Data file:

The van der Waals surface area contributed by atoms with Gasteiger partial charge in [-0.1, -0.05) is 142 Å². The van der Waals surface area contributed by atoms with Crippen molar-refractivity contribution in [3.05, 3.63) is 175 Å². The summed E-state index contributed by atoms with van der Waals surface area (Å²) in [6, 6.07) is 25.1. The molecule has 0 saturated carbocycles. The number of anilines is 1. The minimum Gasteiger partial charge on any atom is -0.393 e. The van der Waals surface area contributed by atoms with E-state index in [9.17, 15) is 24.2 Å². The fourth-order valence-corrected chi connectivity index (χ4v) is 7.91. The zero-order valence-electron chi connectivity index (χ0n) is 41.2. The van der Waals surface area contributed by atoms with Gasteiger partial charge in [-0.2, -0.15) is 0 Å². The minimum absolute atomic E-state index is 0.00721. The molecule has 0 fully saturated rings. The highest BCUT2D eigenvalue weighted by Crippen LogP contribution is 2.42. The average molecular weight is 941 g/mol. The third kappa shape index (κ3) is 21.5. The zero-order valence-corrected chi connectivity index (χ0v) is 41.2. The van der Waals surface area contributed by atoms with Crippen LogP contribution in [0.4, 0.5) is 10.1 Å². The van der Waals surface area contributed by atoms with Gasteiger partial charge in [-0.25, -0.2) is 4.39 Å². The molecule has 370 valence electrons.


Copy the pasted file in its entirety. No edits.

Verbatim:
The van der Waals surface area contributed by atoms with Gasteiger partial charge in [-0.1, -0.05) is 142 Å². The van der Waals surface area contributed by atoms with Crippen molar-refractivity contribution in [3.05, 3.63) is 175 Å². The summed E-state index contributed by atoms with van der Waals surface area (Å²) in [6, 6.07) is 25.1. The molecule has 0 saturated carbocycles. The number of anilines is 1. The minimum Gasteiger partial charge on any atom is -0.393 e. The van der Waals surface area contributed by atoms with E-state index in [9.17, 15) is 24.2 Å². The fourth-order valence-corrected chi connectivity index (χ4v) is 7.91. The zero-order valence-electron chi connectivity index (χ0n) is 41.2. The van der Waals surface area contributed by atoms with Gasteiger partial charge in [-0.2, -0.15) is 0 Å². The minimum absolute atomic E-state index is 0.00721. The molecule has 0 fully saturated rings. The highest BCUT2D eigenvalue weighted by Crippen LogP contribution is 2.42. The average molecular weight is 941 g/mol. The third kappa shape index (κ3) is 21.5. The zero-order valence-corrected chi connectivity index (χ0v) is 41.2. The van der Waals surface area contributed by atoms with Crippen LogP contribution in [0.4, 0.5) is 10.1 Å². The van der Waals surface area contributed by atoms with Gasteiger partial charge in [-0.25, -0.2) is 4.39 Å². The molecule has 370 valence electrons.